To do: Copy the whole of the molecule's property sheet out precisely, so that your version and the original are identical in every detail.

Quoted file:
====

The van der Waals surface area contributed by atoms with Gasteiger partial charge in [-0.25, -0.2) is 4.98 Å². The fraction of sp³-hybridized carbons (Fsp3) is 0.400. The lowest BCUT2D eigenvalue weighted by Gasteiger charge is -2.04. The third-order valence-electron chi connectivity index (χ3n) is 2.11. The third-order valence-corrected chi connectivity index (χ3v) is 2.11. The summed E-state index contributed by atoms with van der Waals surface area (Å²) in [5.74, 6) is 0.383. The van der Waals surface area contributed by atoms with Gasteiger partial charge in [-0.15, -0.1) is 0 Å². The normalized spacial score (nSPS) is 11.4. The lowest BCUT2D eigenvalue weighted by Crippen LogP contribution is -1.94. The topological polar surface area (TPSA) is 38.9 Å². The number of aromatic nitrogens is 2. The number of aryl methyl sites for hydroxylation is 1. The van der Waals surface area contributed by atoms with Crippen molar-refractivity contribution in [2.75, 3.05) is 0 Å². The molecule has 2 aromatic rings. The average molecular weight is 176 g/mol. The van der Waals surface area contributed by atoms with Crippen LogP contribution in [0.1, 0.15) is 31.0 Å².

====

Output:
The van der Waals surface area contributed by atoms with Gasteiger partial charge in [-0.25, -0.2) is 4.98 Å². The fraction of sp³-hybridized carbons (Fsp3) is 0.400. The lowest BCUT2D eigenvalue weighted by Gasteiger charge is -2.04. The third-order valence-electron chi connectivity index (χ3n) is 2.11. The third-order valence-corrected chi connectivity index (χ3v) is 2.11. The summed E-state index contributed by atoms with van der Waals surface area (Å²) in [5.74, 6) is 0.383. The van der Waals surface area contributed by atoms with Gasteiger partial charge in [-0.15, -0.1) is 0 Å². The normalized spacial score (nSPS) is 11.4. The lowest BCUT2D eigenvalue weighted by Crippen LogP contribution is -1.94. The topological polar surface area (TPSA) is 38.9 Å². The number of aromatic nitrogens is 2. The number of aryl methyl sites for hydroxylation is 1. The van der Waals surface area contributed by atoms with Crippen molar-refractivity contribution in [2.75, 3.05) is 0 Å². The molecule has 2 aromatic rings. The average molecular weight is 176 g/mol. The van der Waals surface area contributed by atoms with Crippen LogP contribution in [0.1, 0.15) is 31.0 Å².